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Seminar On Antidepressants

  1. 1. ANTIDEPRESSANTS Martha I. Dávila-García, Ph.D. Howard University College of Medicine Spring 2002
  2. 2. Classification of Major Affective Disorders
  3. 3. Episodal (reactive) Depression <ul><ul><ul><li>Adverse life events. </li></ul></ul></ul><ul><ul><ul><li>Physical illness. </li></ul></ul></ul><ul><ul><ul><li>Hormonal steroids. </li></ul></ul></ul><ul><ul><ul><li>Drugs. </li></ul></ul></ul><ul><ul><ul><li>Other psychiatric disorders. </li></ul></ul></ul>
  4. 4. Reactive (episodal) Depression <ul><ul><li>More than 60% of all depressions. </li></ul></ul><ul><ul><li>Core depressive syndrome: feelings of misery, apathy, inadequacy, pessimism, anxiety, tension, guilt. </li></ul></ul><ul><ul><li>Bodily complaints </li></ul></ul><ul><ul><li>May respond spontaneously or to a variety of administrations. </li></ul></ul>
  5. 5. Major Endogenous Depression <ul><li>Recurrent, Cyclic, Seasonal. </li></ul><ul><li>Degree of depression is not adequate for precipitating event. </li></ul><ul><li>Automaton (unresponsive). </li></ul>
  6. 6. Major Endogenous Depression <ul><li>Core Symptoms : </li></ul><ul><li>Feeling of misery, apathy and pessimism. </li></ul><ul><li>Withdrawn. </li></ul><ul><li>Low self –esteem, feelings of guilt, inadequacy and ugliness. </li></ul><ul><li>Loss of interest in pleasurable activities. </li></ul><ul><li>Indecisiveness, loss of motivation. </li></ul><ul><li>Retardation of thought and action. Sleep disturbance and significant weight change (without dieting or changes in appetite). </li></ul><ul><li>Psychomotor agitation or retardation. </li></ul>
  7. 7. Major Endogenous Depression <ul><li>Core Symptoms (con’t): </li></ul><ul><li>In severe cases, it is accompanied by hallucinations and delusions. </li></ul><ul><li>Recurrent suicidal ideation, a suicide attempt or a specific suicide plan. </li></ul>
  8. 8. Mania <ul><li>Mania alone is rare (10%) and most frequently cycles with Major/endogenous depression (Manic-Depressive Disease, Bipolar Disorder). </li></ul>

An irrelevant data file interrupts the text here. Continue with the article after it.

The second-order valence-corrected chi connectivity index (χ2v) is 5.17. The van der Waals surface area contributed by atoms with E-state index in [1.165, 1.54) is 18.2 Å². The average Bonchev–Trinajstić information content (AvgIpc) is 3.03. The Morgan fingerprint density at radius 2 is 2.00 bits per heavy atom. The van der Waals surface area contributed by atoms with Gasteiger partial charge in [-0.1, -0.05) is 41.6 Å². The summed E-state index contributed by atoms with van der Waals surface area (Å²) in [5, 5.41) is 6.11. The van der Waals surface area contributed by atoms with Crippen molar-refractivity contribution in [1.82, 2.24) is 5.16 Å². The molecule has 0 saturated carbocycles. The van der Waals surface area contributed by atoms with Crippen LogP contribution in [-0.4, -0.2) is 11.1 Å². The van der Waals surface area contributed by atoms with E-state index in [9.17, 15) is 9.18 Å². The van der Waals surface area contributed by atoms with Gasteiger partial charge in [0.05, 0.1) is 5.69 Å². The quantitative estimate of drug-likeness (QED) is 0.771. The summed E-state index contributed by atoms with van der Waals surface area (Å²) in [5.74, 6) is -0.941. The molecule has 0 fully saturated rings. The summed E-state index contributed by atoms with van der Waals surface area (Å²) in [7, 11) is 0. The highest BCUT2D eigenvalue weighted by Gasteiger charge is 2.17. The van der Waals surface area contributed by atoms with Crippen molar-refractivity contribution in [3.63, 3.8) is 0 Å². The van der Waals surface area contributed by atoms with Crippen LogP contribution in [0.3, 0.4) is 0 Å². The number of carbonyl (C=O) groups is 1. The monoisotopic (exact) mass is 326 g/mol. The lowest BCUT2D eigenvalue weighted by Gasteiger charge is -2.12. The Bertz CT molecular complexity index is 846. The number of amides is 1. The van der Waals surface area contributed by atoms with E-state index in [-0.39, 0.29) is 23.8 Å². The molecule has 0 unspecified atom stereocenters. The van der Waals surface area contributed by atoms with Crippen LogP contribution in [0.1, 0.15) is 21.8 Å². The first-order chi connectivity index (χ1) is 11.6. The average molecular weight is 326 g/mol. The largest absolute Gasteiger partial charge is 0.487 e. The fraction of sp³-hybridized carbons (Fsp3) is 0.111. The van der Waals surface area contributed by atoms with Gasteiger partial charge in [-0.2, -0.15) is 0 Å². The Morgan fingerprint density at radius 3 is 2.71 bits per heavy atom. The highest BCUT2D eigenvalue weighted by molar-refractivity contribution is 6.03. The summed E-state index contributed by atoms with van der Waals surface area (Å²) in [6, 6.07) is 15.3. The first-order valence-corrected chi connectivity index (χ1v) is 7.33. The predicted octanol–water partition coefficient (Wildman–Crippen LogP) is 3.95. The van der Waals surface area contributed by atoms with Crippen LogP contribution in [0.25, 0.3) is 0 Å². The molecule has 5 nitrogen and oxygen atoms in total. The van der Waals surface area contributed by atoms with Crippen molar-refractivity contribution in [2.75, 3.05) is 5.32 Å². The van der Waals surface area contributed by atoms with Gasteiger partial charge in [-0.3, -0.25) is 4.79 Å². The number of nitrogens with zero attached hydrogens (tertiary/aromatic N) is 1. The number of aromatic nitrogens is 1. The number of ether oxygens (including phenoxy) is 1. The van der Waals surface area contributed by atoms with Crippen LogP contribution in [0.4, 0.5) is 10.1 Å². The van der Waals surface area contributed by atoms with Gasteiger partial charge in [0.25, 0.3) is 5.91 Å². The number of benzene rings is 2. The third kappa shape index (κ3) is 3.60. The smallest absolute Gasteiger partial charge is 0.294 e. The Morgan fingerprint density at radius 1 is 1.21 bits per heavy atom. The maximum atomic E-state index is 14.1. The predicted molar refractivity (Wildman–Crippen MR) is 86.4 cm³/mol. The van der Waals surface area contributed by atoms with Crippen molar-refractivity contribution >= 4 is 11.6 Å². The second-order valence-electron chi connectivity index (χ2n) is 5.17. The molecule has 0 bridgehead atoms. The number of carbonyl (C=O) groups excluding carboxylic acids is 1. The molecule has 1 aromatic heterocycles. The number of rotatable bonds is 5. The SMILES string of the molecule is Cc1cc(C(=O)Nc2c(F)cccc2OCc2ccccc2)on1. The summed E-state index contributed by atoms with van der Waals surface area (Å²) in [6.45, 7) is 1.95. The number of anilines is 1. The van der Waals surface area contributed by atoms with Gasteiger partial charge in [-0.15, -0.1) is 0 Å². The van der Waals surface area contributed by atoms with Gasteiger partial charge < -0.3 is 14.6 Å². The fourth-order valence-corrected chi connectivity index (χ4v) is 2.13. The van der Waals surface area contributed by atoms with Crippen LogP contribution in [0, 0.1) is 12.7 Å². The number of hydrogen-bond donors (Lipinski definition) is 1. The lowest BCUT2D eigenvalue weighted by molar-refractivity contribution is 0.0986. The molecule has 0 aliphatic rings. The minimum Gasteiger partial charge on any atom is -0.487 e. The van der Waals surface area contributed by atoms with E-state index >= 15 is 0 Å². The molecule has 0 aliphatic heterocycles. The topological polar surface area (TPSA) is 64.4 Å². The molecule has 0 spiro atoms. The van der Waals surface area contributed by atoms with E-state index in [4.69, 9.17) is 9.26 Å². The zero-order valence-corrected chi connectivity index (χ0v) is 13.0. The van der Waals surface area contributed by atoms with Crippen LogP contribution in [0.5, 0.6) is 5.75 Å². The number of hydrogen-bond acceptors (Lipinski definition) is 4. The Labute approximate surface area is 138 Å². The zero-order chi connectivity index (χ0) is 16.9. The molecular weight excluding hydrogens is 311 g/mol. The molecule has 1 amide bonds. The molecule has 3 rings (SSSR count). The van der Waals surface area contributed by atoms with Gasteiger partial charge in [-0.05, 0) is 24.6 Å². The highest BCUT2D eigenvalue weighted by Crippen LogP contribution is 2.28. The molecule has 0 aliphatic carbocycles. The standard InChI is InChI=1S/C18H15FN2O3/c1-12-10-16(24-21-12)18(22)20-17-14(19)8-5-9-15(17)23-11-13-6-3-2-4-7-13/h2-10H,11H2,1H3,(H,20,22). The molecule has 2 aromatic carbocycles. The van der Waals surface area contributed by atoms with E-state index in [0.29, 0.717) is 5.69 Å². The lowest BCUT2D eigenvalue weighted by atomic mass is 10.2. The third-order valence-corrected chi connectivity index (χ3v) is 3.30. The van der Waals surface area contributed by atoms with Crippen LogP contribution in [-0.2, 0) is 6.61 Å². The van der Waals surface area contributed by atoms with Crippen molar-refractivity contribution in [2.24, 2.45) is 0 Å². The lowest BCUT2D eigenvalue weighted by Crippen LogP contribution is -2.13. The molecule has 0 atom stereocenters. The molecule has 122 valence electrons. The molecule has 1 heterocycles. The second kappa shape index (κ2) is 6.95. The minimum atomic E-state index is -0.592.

9. 9. Mania <ul><li>Core Symptoms: </li></ul><ul><li>It is characterized by an elevated “high” mood. </li></ul><ul><li>Talkative, go on-and-on about the things they will do. </li></ul><ul><li>Increased self-esteem. </li></ul><ul><li>Auditory hallucinations. </li></ul><ul><li>Decrease need to sleep. </li></ul><ul><li>Lack judgement, indiscrete. </li></ul><ul><li>SuperME </li></ul>
  10. 10. III. Biological Correlates of Depression <ul><li>1. Hypersecretion of cortisol. </li></ul><ul><li>2. Escape from dexamethasone suppression. </li></ul><ul><li>3. Blunted TSH response to TRH. </li></ul><ul><li>4. Blunted GH response to hypoglycemia. </li></ul><ul><li>5. Altered 24hr rhythm of prolactin secretion. </li></ul><ul><li>6. Decreased 5-HT metabolites in plasma. </li></ul><ul><li>7. Decreased REM latency. </li></ul>
  11. 11. IV. Biological Basis for Depression <ul><li>1. Has a genetic component. </li></ul><ul><li>2. Depression can be drug-induced. </li></ul><ul><li>3. Depression can be drug-repressed. </li></ul><ul><li>4. Depression can be treated with drugs. </li></ul><ul><li>5. Depression can be treated with </li></ul><ul><li>Electroconvulsive Therapy (ECT). </li></ul>
  12. 12. <ul><ul><ul><li>The precise cause of affective disorders remains elusive. </li></ul></ul></ul><ul><ul><ul><li>Evidence implicates alterations in the firing patterns of a subset of biogenic amines in the CNS, Norepinephrine (NE) and Serotonin (5-HT). </li></ul></ul></ul><ul><ul><ul><li> Activity of NE and 5 -HT systems ? . </li></ul></ul></ul>V. Biogenic Theory of Depression